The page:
MacBook mooing: MacInTouch survey results

Posted by Pierre Igot in: Macintosh
July 31st, 2006 • 2:26 pm

The ever-reliable MacInTouch web site has posted more information taken from their recent survey of MacBook and MacBook Pro computers. (The link will change when the information is permanently archived in a fixed location.)

As the unfortunate (and temporary) owner of a mooing black MacBook, I did participate in the survey myself, and so did thousands of other MacBook users.

Of particular interest to me today is the “Mooing” column in this table:

Mooing stats

What this table tells me in fairly certain terms is that the mooing is a pretty common occurrence in MacBook laptops, and less frequent in MacBook Pro machines. (We should keep in mind here that some people might use their laptops in noisy environments where they don’t even notice the mooing.)

In fact, based on this survey, if I really want to buy another Mac laptop and be almost certainly sure that it won’t have the mooing, I’ll have to buy a… 17″ MacBook Pro!

It’s not the most encouraging news. What these statistics might confirm is that the MacBook form factor itself, with its smaller footprint and more compact design, makes heat dissipation more of a challenge, and that this inevitably results in machines in which the mooing (which is clearly related to heat issues) is more frequent or noticeable.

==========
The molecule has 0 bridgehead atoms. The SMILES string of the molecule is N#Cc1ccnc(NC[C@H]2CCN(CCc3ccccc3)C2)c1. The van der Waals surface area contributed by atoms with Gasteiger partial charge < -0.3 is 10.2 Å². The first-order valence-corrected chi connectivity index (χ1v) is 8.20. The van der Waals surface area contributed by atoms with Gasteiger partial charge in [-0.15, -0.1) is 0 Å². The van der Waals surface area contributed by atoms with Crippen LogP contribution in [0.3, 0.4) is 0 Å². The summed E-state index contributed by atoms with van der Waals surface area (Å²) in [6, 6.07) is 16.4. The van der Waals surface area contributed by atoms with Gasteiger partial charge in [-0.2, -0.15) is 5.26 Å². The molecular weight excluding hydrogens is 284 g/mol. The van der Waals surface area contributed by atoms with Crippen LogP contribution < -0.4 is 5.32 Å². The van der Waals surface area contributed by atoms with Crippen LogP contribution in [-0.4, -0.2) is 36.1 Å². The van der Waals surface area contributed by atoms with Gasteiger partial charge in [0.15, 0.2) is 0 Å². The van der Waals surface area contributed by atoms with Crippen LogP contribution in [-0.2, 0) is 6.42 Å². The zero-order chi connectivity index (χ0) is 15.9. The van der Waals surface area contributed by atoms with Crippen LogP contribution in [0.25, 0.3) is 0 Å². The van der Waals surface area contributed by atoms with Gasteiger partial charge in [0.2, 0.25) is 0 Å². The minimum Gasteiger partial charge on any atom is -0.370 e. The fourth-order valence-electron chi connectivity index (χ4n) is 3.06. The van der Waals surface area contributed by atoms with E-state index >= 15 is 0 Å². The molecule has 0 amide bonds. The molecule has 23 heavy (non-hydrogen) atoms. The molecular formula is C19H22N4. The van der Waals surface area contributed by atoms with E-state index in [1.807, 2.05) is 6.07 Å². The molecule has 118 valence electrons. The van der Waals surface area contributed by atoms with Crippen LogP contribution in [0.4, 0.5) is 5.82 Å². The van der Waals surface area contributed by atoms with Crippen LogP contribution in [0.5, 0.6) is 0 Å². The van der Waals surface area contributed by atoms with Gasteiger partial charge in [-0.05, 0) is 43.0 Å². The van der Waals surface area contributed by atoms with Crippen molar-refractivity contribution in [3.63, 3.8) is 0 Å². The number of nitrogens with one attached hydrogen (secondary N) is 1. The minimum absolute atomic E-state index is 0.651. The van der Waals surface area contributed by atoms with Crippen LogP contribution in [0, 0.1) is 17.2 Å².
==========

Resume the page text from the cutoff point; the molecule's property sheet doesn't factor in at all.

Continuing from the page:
Maybe the 17″ MacBook Pro is so large that it has enough empty room inside to be able to dissipate heat more effectively without the use of internal fans.

The 17″ MacBook Pro is a pretty expensive machine ($2,848 through the Apple Canada Educator’s Store). And it probably has the same AirPort reception issues as all other Apple laptops with metallic enclosures. The black MacBook had the best AirPort range I have seen in a long time. I highly doubt that the MacBook Pro comes anywhere near that.

But in the big scheme of things, a perfectly quiet machine is much more important than optimal AirPort reception. The other benefits of a MacBook Pro include, of course, a bigger hard drive, a proper graphics card, and a bigger screen with a matte finish. The keyboard is different from the one on the MacBook. It’s more like the keyboard of previous PowerBook generations—although my wife did like the new keyboard on the black MacBook a lot.

All this could influence our ultimate decision regarding the machine that will replace my wife’s aging Titanium PowerBook G4. One thing is for sure: The replacement machine will not be a MacBook, unless Apple addresses the mooing problem.

Comments are closed.

Leave a Reply

Comments are closed.